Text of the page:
Candidate views city council seat as path to employment and marriage
Corey Pysher is the opposite of a political insider. Though he says he’s been active since 1979, serving as his fifth grade class representative for an International Year of the Child event, and has volunteered on both of Barack Obama’s presidential campaigns, Pysher hasn’t been to a Greensboro City Council meeting or watched one on television or online.
Pysher, one of two challengers in the District 3 council race, said he wants to see more people like him elected that put religion before politics and said he has several ideas to help Greensboro continue to progress.
It’s been more than 30 years since Pysher moved to Greensboro with his family after his father was transferred to a textile plant here, and though he moved away to Raleigh for a time, he’s been drawn back to Greensboro by his church in particular. A practicing Roman Catholic, Pysher said it’s good for him to be close to St. Benedict’s Catholic Church where he grew up attending. The downtown Greensboro church isn’t just his place of worship — it’s also his polling place and the centerpiece of his campaign strategy.
Pysher said he hopes to draw votes away from incumbent Zack Matheny because church members who live in the district may be more likely to vote for someone they know, adding that he plans to put a campaign sign in front of the church.
Religion helped draw Pysher — who is unemployed but said he takes online product-management classes at Villanova and has an associate degree in political science from Greensboro College — into politics. He said he made the decision to file after praying and meditating about it. After phonebanking for US Sen. Kay Hagan, campaigning for Obama and working as an election-day specialist, Pysher said serving on council is the next viable contribution he can make to society.
There are other reasons he’s running too: To attract a woman.
The best way to appeal to a woman is by having a job, in this case the city council seat, and to know and care about politics, Pysher said. His Twitter profile advertises that he is a Roman Catholic Democrat and a white male with no sexually transmitted diseases. Pysher confirmed that he is responsible for posting four porn links to his Twitter account.
“Yes, unfortunately all of the statements I have made are from me although I still only believe in looking toward the future,” he wrote. “I may not have the best taste in women but I am still trying to find a good-looking cook and a wonderful entertainer.”
If a woman were at his side, preferably one with children, Pysher said more voters would be attracted to his campaign, using Michelle Obama as an example. At the same time, the campaign could help him attract a woman, he said, adding that he’ll keep running if he doesn’t win and that this is just a start. Pysher said he would like to be a senator and eventually the president one day, referencing Gerald Ford as an example.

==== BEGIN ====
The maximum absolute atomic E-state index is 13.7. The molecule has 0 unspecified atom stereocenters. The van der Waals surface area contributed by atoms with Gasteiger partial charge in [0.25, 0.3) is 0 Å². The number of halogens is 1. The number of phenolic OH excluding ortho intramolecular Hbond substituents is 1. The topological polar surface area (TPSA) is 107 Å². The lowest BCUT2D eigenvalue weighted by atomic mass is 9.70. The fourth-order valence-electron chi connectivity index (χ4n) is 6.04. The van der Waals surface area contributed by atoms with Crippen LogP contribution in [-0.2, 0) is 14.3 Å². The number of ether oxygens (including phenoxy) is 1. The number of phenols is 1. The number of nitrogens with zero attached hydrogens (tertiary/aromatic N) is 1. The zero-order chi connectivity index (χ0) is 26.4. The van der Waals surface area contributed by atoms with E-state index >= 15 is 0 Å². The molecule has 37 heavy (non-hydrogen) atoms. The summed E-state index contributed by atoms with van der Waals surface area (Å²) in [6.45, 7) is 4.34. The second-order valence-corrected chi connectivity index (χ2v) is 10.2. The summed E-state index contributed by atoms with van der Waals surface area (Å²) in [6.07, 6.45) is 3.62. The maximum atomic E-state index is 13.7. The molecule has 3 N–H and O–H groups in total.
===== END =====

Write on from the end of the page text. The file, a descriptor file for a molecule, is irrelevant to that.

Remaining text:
While he mostly lauded Greensboro’s success, Pysher repeatedly said it is important that the council follow the examples set by the Raleigh and Charlotte city councils. Pysher did not provide details on how Greensboro should mimic the two larger cities, only offering that he would enumerate his agenda after he was elected and would build connections with council members there to learn about Raleigh’s progress.
Incumbent Zack Matheny is a strong supporter of the recently enacted teen curfew, and Pysher said he doesn’t support it because he doesn’t believe laws should be passed in anticipation of future violence. Pysher wasn’t familiar with the specific sequence of events, but said the violence concerned him and that he stood by the police and sheriffs who responded to the scene. He said he donated $275 to the NC Sheriff’s Association after the arrests and alleged gun-firing downtown to show his support for law enforcement. As far as he is concerned, only military and law enforcement should have access to weapons, he said.
Pysher initially said he was supportive of the revised noise ordinance because it is necessary to curb excessive noise, but then said that music shouldn’t constitute “noise” and that he only supported if no businesses were impacted, ultimately saying he did not support the ordinance revisions.
“I think that music tames the savage beast,” Pysher said. “If people don’t have a place to unwind in the evening… then there will be fights and stuff like that breaking out.”
The candidate said he strongly supports economic development, especially more housing for an “influx of transient people” in Greensboro and higher-end apartments downtown to attract young professionals to the city.
“Greensboro won’t grow without more places for people to live,” Pysher said.
Explaining his reason for running in District 3, Pysher said he originally wanted to run for mayor but that he didn’t want to run against Robbie Perkins because he said Perkins is a fellow Democrat. The city council race is nonpartisan and Perkins is a registered Republican. Councilwoman and challenger Nancy Vaughan is a registered Democrat and challenger George Hartzman is unaffiliated.
Pysher insisted Perkins is a Democrat and said his life might be in danger if he chose to run against the mayor.
“His family and his constituency may tear me to shreds for running against a Democrat,” Pysher said.
Perkins was confused by the statement.
“Obviously he doesn’t have a clue,” Mayor Perkins said. “I don’t know how you respond to that. I’m not a Democrat. I don’t know him.”